An adorable book which is a must get especially for animal lovers! It’s based on our very own Kai Kai and Jia Jia at the River Safari. Who can resist cute, cuddly pandas with their big black eyes?
This is an incredibly cute book with incredibly cute pictures. A perfect book to do cuddle time with 🙂 It is easy to read with bright coloured illustrations that will appeal to the young ones. Besides getting ready and celebrating the arrival of baby panda, the story cleverly weaves in the theme of teamwork and the message that we can help ourselves and need not always depend on others.
I love how Emily’s books always have meaningful messages. Her stories are very charming with positive moral messages to them, (Have you read Prince Bear and Pauper Bear or Bunny find the right stuff or The Tale of Rusty Horse? You must! They are beautiful tales about friendship, compassion, kindness etc… definitely books written with love.) This Kai Kai Jia Jia book is part of the picture book series Emily is writing for Wildlife Reserves Singapore. Emily’s first two see the two loveable pandas settling into their new home and making new friends 🙂
The pandas are a celebrity couple in Singapore since they made Singapore home a few years back and while they are here for ten years to carry out their ambassadorial duties, everyone’s hoping they will use this time to start a family! Yes, we are still patiently waiting to hear the good news… and my dear friend Emily is clearly their number one cheerleader!
We can’t wait for the good news and I can only say Keep it up! Jia you! (Chinese) Hwa-ee-ting! (Korean) Ganbatte! (Japanese).:-)
And here’s a little something extra from Emily herself. She kindly did an email interview for us 🙂 Enjoy!
-This is your third Kai Kai & Jia Jia book… and we hear good news from the two pandas! Yay, are we really expecting a baby panda?
That was the same question a group of student librarians asked me at a recent book talk I gave. Wildlife Reserves is hoping for a baby panda and that inspired this story. Given that pandas have only a two-three day mating window in a year, reality has yet to catch up with fiction as yet :).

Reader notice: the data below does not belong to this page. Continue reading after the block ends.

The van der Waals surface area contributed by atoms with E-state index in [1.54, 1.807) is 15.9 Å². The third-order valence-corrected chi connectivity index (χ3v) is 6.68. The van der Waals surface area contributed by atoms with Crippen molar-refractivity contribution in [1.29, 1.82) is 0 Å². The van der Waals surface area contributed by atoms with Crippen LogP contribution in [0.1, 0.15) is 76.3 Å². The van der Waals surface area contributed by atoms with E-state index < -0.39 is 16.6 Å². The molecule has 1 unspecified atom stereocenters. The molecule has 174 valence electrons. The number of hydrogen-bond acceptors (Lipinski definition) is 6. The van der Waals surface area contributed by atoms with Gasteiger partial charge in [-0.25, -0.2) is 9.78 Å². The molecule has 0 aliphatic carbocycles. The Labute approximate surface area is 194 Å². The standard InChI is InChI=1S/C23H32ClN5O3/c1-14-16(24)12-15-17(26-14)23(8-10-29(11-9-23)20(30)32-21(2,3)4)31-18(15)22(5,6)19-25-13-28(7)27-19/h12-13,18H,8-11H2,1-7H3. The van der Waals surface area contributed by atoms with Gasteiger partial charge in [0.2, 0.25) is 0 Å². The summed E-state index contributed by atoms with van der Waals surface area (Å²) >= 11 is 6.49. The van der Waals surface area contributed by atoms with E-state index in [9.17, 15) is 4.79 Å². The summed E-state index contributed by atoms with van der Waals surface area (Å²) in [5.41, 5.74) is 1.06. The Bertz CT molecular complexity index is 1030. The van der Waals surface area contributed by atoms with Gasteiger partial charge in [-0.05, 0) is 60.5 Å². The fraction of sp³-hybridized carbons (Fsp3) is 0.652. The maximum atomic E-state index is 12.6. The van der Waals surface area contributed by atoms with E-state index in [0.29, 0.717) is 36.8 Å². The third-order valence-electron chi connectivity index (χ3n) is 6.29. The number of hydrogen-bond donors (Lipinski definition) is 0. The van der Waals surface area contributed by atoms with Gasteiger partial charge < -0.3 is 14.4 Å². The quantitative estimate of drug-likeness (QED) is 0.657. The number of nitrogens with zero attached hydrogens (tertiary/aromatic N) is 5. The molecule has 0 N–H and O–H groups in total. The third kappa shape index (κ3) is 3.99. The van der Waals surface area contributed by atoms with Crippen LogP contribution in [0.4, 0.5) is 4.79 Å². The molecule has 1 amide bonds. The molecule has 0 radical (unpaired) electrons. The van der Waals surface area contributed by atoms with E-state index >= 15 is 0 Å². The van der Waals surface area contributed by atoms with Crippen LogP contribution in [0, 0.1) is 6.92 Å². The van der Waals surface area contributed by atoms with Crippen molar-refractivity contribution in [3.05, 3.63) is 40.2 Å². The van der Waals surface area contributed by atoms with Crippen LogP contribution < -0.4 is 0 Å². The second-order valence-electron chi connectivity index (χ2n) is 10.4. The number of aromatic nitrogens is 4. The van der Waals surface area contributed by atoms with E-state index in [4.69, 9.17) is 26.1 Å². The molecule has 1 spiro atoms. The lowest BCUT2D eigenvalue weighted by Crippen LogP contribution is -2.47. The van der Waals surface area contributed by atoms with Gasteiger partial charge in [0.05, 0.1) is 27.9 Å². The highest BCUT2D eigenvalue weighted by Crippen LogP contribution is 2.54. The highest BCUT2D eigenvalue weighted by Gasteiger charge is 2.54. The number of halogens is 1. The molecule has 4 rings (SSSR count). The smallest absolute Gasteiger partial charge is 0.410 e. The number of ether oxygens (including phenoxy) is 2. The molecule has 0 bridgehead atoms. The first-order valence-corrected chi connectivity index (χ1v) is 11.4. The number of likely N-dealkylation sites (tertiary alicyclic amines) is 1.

– How long did it take you to write this story? Was it easier than the last two?
Actually it has been the other way around. Each subsequent story gets harder to write! I’ve forgotten how long it took though as I wrote this sometime back. For various reasons, this book took a while to get published and was only out recently.
– I love how all the animals come together as a team and help each other accomplish the things they had wanted to make. Was there any friendship stories (maybe from Caleb) that inspired this?
No specific stories from Caleb on this. As a preschooler, Caleb is at the stage of learning social interaction and subconsciously, I write stories like these to illustrate to him see how friends should get along and do things for each other.
I was trying to think of what Beaver could help Kai Kai construct for Baby Panda that could “fit” in within a natural setting. It had to use wooden logs and be useful for a newborn. The idea finally came from staring blankly at Caleb’s wooden baby cot which we have yet to dismantle!
– I know Caleb has a big part in all your books. How does he contribute? 🙂
I did not read this manuscript to Caleb. But in thinking up the different furniture and objects that the various animals built, I did consider what Caleb would find fun.So I was tickled by Caleb’s response when I read the published book to him.
When he saw the animals constructing their furniture with, he said, “Next time I go to River Safari, I want to build something!”
When he saw the otters rowing their constructed raft, he said, “And I want to sit on this (raft)!
When he saw the monkeys jumping off their diving board, he said,”I also want to jump off this!”
“Yes, you and the monkeys,” I said.
– Do you have a favourite picture book from when you were young?
Funnily enough, I never read picture books when I was young. I started with comics, onto illustrated classics and then Enid Blyton sustained my reading appetite for a long stretch. I guess picture books were not quite a part of reading culture in Singapore during my childhood days. I read my first picture book in 2007 when I took part in the Book Council’s publishing competition which led to my debut picture book Prince Bear & Pauper Bear. My top two favourite picture books are Oliver Jeffers’ Lost & Found (the first picture book I ever bought) and J.A. Rowe’s J.A. Teddy (the first picture book I borrowed from the library, which also inspired me somewhat in the illustrations style that I wanted for Prince Bear & Pauper Bear). When I mentioned that to my close friend Hwee, she scoured the internet to buy me a copy of J.A. Teddy as it’s been out of stock. She managed to secure a secondhand copy recently.
– Can you tell us anything about your next project?
I’ve recently completed the manuscript for Tibby book 3, which touches on the theme of fear. It’s been lots of labour pain these 9 months. I had an expectation of getting this story out quite quickly, since the first two manuscripts came reasonably quickly plot-wise. But this was such a struggle with basic issues of plot and structure that, many times over, I feared that I had lost my writing ability. It was a humbling reminder of how my writing is a gift, not entitlement.